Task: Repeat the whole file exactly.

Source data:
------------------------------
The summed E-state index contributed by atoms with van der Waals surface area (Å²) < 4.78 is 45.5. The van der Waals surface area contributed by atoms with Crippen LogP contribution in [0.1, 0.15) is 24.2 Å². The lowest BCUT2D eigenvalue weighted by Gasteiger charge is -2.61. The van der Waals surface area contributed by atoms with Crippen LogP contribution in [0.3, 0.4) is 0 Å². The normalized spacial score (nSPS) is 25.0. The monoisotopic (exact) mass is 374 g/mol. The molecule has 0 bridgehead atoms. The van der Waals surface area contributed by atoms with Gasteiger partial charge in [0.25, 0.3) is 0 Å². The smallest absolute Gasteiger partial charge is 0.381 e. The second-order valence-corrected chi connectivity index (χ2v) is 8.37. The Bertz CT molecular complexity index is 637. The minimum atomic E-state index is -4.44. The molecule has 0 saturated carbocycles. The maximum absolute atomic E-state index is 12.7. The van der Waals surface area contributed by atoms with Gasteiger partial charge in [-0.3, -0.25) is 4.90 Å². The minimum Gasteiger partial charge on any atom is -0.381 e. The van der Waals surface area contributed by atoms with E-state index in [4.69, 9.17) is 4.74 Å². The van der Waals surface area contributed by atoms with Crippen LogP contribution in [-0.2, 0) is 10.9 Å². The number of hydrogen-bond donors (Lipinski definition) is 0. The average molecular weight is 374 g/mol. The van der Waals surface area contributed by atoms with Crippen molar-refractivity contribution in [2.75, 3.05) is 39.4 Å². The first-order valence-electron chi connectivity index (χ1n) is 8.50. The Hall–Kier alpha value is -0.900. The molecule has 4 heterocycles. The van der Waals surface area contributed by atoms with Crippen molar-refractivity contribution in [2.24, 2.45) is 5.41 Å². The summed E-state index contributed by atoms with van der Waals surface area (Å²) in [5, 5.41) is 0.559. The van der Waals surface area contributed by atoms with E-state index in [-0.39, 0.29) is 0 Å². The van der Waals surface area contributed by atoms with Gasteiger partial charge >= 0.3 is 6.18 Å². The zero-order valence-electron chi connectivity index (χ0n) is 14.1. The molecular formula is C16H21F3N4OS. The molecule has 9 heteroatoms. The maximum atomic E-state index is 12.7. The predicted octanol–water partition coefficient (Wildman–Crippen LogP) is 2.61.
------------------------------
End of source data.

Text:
The summed E-state index contributed by atoms with van der Waals surface area (Å²) < 4.78 is 45.5. The van der Waals surface area contributed by atoms with Crippen LogP contribution in [0.1, 0.15) is 24.2 Å². The lowest BCUT2D eigenvalue weighted by Gasteiger charge is -2.61. The van der Waals surface area contributed by atoms with Crippen LogP contribution in [0.3, 0.4) is 0 Å². The normalized spacial score (nSPS) is 25.0. The monoisotopic (exact) mass is 374 g/mol. The molecule has 0 bridgehead atoms. The van der Waals surface area contributed by atoms with Gasteiger partial charge in [0.25, 0.3) is 0 Å². The smallest absolute Gasteiger partial charge is 0.381 e. The second-order valence-corrected chi connectivity index (χ2v) is 8.37. The Bertz CT molecular complexity index is 637. The minimum atomic E-state index is -4.44. The molecule has 0 saturated carbocycles. The maximum absolute atomic E-state index is 12.7. The van der Waals surface area contributed by atoms with Gasteiger partial charge in [-0.3, -0.25) is 4.90 Å². The minimum Gasteiger partial charge on any atom is -0.381 e. The van der Waals surface area contributed by atoms with E-state index in [4.69, 9.17) is 4.74 Å². The van der Waals surface area contributed by atoms with Crippen LogP contribution in [-0.2, 0) is 10.9 Å². The number of hydrogen-bond donors (Lipinski definition) is 0. The average molecular weight is 374 g/mol. The van der Waals surface area contributed by atoms with Crippen molar-refractivity contribution in [2.75, 3.05) is 39.4 Å². The first-order valence-electron chi connectivity index (χ1n) is 8.50. The Hall–Kier alpha value is -0.900. The molecule has 4 heterocycles. The van der Waals surface area contributed by atoms with Crippen molar-refractivity contribution in [2.24, 2.45) is 5.41 Å². The summed E-state index contributed by atoms with van der Waals surface area (Å²) in [5, 5.41) is 0.559. The van der Waals surface area contributed by atoms with E-state index in [-0.39, 0.29) is 0 Å². The van der Waals surface area contributed by atoms with Gasteiger partial charge >= 0.3 is 6.18 Å². The zero-order valence-electron chi connectivity index (χ0n) is 14.1. The molecular formula is C16H21F3N4OS. The molecule has 9 heteroatoms. The maximum atomic E-state index is 12.7. The predicted octanol–water partition coefficient (Wildman–Crippen LogP) is 2.61.